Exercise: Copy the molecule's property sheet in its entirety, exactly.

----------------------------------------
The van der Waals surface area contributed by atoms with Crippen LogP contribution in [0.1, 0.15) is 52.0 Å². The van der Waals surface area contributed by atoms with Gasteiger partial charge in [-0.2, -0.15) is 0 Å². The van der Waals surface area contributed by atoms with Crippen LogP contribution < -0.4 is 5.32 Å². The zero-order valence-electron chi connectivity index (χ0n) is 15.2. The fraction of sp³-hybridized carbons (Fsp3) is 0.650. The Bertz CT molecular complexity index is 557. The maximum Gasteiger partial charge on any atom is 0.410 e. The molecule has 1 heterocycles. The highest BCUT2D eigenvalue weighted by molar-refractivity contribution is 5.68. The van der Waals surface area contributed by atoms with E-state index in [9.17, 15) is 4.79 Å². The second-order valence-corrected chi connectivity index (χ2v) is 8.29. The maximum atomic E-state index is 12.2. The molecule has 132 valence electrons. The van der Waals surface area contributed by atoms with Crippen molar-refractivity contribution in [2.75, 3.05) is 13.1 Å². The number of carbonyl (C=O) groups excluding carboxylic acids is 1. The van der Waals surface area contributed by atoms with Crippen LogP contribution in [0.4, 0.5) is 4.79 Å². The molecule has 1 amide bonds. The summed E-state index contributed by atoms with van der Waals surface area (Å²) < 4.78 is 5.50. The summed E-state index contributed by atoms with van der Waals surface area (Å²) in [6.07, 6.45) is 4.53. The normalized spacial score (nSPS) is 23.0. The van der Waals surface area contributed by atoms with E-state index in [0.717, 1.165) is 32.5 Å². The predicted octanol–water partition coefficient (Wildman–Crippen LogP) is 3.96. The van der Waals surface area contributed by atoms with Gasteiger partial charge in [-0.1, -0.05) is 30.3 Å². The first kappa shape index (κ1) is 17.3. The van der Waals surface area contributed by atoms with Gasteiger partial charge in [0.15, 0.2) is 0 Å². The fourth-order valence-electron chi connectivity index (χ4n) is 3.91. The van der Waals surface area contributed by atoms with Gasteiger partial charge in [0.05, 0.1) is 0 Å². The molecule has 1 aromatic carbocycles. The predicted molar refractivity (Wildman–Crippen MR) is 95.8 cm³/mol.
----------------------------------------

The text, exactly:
The van der Waals surface area contributed by atoms with Crippen LogP contribution in [0.1, 0.15) is 52.0 Å². The van der Waals surface area contributed by atoms with Gasteiger partial charge in [-0.2, -0.15) is 0 Å². The van der Waals surface area contributed by atoms with Crippen LogP contribution < -0.4 is 5.32 Å². The zero-order valence-electron chi connectivity index (χ0n) is 15.2. The fraction of sp³-hybridized carbons (Fsp3) is 0.650. The Bertz CT molecular complexity index is 557. The maximum Gasteiger partial charge on any atom is 0.410 e. The molecule has 1 heterocycles. The highest BCUT2D eigenvalue weighted by molar-refractivity contribution is 5.68. The van der Waals surface area contributed by atoms with E-state index in [9.17, 15) is 4.79 Å². The second-order valence-corrected chi connectivity index (χ2v) is 8.29. The maximum atomic E-state index is 12.2. The molecule has 132 valence electrons. The van der Waals surface area contributed by atoms with Crippen molar-refractivity contribution in [2.75, 3.05) is 13.1 Å². The number of carbonyl (C=O) groups excluding carboxylic acids is 1. The van der Waals surface area contributed by atoms with Crippen LogP contribution in [0.4, 0.5) is 4.79 Å². The molecule has 1 amide bonds. The summed E-state index contributed by atoms with van der Waals surface area (Å²) < 4.78 is 5.50. The summed E-state index contributed by atoms with van der Waals surface area (Å²) in [6.07, 6.45) is 4.53. The normalized spacial score (nSPS) is 23.0. The van der Waals surface area contributed by atoms with E-state index in [0.717, 1.165) is 32.5 Å². The predicted octanol–water partition coefficient (Wildman–Crippen LogP) is 3.96. The van der Waals surface area contributed by atoms with Gasteiger partial charge in [-0.1, -0.05) is 30.3 Å². The first kappa shape index (κ1) is 17.3. The van der Waals surface area contributed by atoms with Gasteiger partial charge in [0.15, 0.2) is 0 Å². The fourth-order valence-electron chi connectivity index (χ4n) is 3.91. The van der Waals surface area contributed by atoms with Gasteiger partial charge in [0.05, 0.1) is 0 Å². The molecule has 1 aromatic carbocycles. The predicted molar refractivity (Wildman–Crippen MR) is 95.8 cm³/mol.